In case you do not have Feta Cheese available but still need to use it for a recipe, there are alternatives that can step in. they won’t taste the same or may not have the exact same texture or effect in the recipe, but it could work.
Ricotta Cheese is the closest substitute for Feta Cheese in terms of flavor. However, Ricotta cheese would usually be less salty than Feta Cheese but the former’s moist texture should serve the purpose.
If you are planning to make a salad and want to toss in some crumbled Feta cheese but find out you don’t have any available with you, try using a salty Cotija Cheese. The Crotija would crumble easily like the Feta and would work very well in the salad.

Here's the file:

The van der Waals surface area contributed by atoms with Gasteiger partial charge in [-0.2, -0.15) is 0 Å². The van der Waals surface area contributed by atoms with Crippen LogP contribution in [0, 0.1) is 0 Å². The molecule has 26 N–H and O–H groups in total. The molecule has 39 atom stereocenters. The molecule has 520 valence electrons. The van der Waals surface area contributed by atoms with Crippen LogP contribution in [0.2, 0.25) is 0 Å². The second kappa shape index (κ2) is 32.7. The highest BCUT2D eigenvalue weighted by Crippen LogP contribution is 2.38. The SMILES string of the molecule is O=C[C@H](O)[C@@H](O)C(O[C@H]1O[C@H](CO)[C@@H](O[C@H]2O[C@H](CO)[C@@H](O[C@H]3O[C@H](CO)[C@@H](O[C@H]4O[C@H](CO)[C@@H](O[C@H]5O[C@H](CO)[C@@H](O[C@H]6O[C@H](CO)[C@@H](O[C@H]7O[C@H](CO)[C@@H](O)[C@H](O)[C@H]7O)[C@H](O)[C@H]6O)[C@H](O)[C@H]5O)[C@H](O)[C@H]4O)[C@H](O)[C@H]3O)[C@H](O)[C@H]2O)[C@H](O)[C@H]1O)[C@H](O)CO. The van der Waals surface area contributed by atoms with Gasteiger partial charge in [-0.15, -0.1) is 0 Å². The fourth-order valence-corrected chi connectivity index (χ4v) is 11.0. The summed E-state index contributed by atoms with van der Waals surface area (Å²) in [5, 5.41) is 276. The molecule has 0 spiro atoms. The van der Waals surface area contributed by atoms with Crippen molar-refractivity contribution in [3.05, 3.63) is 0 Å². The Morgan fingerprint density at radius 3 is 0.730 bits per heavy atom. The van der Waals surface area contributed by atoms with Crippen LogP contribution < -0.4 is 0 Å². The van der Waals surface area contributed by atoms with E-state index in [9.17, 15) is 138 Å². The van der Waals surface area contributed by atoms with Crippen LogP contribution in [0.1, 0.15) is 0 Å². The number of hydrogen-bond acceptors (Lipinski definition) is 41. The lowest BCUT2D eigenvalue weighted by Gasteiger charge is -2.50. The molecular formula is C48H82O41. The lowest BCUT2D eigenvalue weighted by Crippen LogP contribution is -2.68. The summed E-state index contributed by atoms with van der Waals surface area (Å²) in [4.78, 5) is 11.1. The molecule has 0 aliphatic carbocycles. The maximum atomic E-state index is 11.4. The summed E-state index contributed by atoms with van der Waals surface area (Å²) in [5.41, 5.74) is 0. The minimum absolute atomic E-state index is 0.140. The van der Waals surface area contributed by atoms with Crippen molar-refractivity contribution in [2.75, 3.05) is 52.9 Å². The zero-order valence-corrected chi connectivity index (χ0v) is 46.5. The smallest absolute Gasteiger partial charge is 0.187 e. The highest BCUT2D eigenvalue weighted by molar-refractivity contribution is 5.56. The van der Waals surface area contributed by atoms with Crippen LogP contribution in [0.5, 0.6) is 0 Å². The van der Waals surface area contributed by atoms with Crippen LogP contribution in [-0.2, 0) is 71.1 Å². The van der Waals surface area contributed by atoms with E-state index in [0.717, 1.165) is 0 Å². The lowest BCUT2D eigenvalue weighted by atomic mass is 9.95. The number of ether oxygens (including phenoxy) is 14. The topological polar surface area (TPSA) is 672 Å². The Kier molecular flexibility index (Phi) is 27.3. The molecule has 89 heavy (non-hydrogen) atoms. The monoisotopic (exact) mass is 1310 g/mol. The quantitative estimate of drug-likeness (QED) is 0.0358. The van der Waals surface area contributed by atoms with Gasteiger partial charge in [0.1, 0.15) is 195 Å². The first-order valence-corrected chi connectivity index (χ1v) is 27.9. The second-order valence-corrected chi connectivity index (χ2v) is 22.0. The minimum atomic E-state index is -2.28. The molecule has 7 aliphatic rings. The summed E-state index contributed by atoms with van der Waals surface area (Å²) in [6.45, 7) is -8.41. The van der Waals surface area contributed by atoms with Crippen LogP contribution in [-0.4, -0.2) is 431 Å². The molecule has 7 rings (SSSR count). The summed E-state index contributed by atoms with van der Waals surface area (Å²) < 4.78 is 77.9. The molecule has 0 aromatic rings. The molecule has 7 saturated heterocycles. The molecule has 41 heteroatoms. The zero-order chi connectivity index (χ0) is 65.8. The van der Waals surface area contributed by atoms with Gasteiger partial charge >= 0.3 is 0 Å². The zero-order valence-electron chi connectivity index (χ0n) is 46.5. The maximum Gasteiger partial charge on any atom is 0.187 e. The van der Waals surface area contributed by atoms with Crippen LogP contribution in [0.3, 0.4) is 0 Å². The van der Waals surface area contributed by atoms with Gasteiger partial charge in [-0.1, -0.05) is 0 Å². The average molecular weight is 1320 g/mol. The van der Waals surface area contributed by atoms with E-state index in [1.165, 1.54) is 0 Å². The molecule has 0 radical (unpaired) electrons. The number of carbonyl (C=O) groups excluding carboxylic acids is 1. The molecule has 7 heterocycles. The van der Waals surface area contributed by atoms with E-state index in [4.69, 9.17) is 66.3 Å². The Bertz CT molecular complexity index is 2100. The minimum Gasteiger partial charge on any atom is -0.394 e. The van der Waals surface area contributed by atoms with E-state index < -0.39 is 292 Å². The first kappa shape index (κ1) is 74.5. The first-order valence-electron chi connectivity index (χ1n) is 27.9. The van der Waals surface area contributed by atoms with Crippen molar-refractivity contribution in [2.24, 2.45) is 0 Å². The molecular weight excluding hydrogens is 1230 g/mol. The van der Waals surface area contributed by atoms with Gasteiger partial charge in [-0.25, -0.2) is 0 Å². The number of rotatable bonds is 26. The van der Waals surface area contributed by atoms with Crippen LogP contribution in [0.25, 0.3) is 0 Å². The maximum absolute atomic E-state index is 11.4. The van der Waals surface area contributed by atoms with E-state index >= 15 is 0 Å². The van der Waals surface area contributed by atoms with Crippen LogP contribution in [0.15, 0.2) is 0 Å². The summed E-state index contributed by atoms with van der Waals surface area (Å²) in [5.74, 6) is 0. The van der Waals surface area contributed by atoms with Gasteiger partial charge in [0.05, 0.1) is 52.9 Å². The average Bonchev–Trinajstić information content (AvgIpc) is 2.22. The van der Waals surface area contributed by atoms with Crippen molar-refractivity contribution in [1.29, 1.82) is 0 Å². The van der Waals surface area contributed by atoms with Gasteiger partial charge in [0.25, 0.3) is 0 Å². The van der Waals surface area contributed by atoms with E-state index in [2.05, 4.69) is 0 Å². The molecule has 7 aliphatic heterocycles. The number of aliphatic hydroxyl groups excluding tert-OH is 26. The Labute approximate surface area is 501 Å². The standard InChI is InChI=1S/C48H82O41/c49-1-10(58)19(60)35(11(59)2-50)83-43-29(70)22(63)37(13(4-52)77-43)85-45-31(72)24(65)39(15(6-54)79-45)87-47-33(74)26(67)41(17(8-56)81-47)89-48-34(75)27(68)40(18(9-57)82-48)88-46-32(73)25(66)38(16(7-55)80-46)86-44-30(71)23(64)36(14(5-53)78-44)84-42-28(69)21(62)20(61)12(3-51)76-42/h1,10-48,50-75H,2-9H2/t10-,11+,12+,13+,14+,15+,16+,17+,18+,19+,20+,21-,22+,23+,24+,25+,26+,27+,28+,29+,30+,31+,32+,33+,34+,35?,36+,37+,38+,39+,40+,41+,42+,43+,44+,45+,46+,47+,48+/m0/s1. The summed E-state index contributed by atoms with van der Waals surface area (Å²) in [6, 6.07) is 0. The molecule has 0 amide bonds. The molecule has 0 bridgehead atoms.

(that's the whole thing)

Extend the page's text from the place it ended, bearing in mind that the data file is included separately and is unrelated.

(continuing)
For some recipes, a fresh or a slightly aged goat cheese will also work very well as a replacement for the Feta.
What is unique about Feta Cheese?
Feta Cheese tastes amazing cooked as well as raw. The best flavors of Feta can be experienced by having it at room temperature. One very unique thing about Feta Cheese is that it will soften in hot dishes but it never fully melts like say a processed cheese or a Mozzarella. So, Feta works beautifully in stews like the traditional Stifado or baked casseroles, savory pastries like a quiche, etc. It also works great in stuffed burgers and it pairs very well with lamb.
Do you like Feta Cheese? What is your favorite recipe using Feta Cheese? I love having it on my salad and in my quiche. Tell me what you think in the comments below or find me on Instagram – @banjaranfoodie.
Cover picture from Pexels.